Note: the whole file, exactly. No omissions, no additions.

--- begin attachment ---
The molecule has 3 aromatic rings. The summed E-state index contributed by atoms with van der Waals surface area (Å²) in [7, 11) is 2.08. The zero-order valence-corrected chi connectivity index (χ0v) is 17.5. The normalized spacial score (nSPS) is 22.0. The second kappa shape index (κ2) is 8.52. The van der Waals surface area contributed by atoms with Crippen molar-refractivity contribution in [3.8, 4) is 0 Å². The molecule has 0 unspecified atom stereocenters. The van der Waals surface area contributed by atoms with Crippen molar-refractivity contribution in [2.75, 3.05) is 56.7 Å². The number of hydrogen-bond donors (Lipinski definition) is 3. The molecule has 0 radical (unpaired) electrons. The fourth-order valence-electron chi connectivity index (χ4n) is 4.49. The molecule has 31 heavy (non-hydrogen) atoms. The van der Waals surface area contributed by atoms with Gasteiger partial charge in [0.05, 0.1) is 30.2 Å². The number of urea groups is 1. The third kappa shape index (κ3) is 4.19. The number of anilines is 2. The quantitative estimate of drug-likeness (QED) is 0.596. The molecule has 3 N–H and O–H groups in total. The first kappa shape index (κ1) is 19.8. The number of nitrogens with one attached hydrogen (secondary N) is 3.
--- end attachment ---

The molecule has 3 aromatic rings. The summed E-state index contributed by atoms with van der Waals surface area (Å²) in [7, 11) is 2.08. The zero-order valence-corrected chi connectivity index (χ0v) is 17.5. The normalized spacial score (nSPS) is 22.0. The second kappa shape index (κ2) is 8.52. The van der Waals surface area contributed by atoms with Crippen molar-refractivity contribution in [3.8, 4) is 0 Å². The molecule has 0 unspecified atom stereocenters. The van der Waals surface area contributed by atoms with Crippen molar-refractivity contribution in [2.75, 3.05) is 56.7 Å². The number of hydrogen-bond donors (Lipinski definition) is 3. The molecule has 0 radical (unpaired) electrons. The fourth-order valence-electron chi connectivity index (χ4n) is 4.49. The molecule has 31 heavy (non-hydrogen) atoms. The van der Waals surface area contributed by atoms with Gasteiger partial charge in [0.05, 0.1) is 30.2 Å². The number of urea groups is 1. The third kappa shape index (κ3) is 4.19. The number of anilines is 2. The quantitative estimate of drug-likeness (QED) is 0.596. The molecule has 3 N–H and O–H groups in total. The first kappa shape index (κ1) is 19.8. The number of nitrogens with one attached hydrogen (secondary N) is 3.